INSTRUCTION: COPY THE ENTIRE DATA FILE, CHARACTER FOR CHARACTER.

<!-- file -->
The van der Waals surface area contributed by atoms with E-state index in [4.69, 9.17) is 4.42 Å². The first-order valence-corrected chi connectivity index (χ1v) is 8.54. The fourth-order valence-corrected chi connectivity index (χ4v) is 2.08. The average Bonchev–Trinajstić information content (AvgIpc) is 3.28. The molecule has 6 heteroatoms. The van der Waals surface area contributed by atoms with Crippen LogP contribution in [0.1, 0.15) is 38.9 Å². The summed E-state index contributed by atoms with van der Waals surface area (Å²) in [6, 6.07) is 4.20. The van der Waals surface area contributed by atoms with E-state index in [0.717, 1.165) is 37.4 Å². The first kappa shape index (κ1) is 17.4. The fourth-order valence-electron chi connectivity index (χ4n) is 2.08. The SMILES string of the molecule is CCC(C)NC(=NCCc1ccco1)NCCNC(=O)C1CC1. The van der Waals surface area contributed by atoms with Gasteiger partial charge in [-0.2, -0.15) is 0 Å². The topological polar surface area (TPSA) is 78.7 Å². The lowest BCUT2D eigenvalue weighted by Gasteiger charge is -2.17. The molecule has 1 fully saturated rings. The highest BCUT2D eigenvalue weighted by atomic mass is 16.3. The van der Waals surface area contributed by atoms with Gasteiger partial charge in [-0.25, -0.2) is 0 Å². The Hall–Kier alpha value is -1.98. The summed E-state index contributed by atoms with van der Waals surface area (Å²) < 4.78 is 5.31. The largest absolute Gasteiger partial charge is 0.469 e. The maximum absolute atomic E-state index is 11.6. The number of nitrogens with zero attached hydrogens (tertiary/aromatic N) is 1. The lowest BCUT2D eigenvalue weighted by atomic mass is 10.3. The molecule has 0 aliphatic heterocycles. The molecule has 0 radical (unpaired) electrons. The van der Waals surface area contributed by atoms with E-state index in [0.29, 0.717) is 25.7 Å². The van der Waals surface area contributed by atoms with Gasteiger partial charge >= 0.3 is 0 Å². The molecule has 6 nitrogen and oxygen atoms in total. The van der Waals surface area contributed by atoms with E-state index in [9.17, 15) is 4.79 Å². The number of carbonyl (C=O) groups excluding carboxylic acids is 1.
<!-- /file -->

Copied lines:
The van der Waals surface area contributed by atoms with E-state index in [4.69, 9.17) is 4.42 Å². The first-order valence-corrected chi connectivity index (χ1v) is 8.54. The fourth-order valence-corrected chi connectivity index (χ4v) is 2.08. The average Bonchev–Trinajstić information content (AvgIpc) is 3.28. The molecule has 6 heteroatoms. The van der Waals surface area contributed by atoms with Crippen LogP contribution in [0.1, 0.15) is 38.9 Å². The summed E-state index contributed by atoms with van der Waals surface area (Å²) in [6, 6.07) is 4.20. The van der Waals surface area contributed by atoms with E-state index in [0.717, 1.165) is 37.4 Å². The first kappa shape index (κ1) is 17.4. The fourth-order valence-electron chi connectivity index (χ4n) is 2.08. The SMILES string of the molecule is CCC(C)NC(=NCCc1ccco1)NCCNC(=O)C1CC1. The van der Waals surface area contributed by atoms with Gasteiger partial charge in [-0.2, -0.15) is 0 Å². The topological polar surface area (TPSA) is 78.7 Å². The lowest BCUT2D eigenvalue weighted by Gasteiger charge is -2.17. The molecule has 1 fully saturated rings. The highest BCUT2D eigenvalue weighted by atomic mass is 16.3. The van der Waals surface area contributed by atoms with Gasteiger partial charge in [-0.25, -0.2) is 0 Å². The Hall–Kier alpha value is -1.98. The summed E-state index contributed by atoms with van der Waals surface area (Å²) < 4.78 is 5.31. The largest absolute Gasteiger partial charge is 0.469 e. The maximum absolute atomic E-state index is 11.6. The number of nitrogens with zero attached hydrogens (tertiary/aromatic N) is 1. The lowest BCUT2D eigenvalue weighted by atomic mass is 10.3. The molecule has 0 aliphatic heterocycles. The molecule has 0 radical (unpaired) electrons. The van der Waals surface area contributed by atoms with E-state index in [0.29, 0.717) is 25.7 Å². The van der Waals surface area contributed by atoms with Gasteiger partial charge >= 0.3 is 0 Å². The molecule has 6 nitrogen and oxygen atoms in total. The van der Waals surface area contributed by atoms with E-state index in [9.17, 15) is 4.79 Å². The number of carbonyl (C=O) groups excluding carboxylic acids is 1.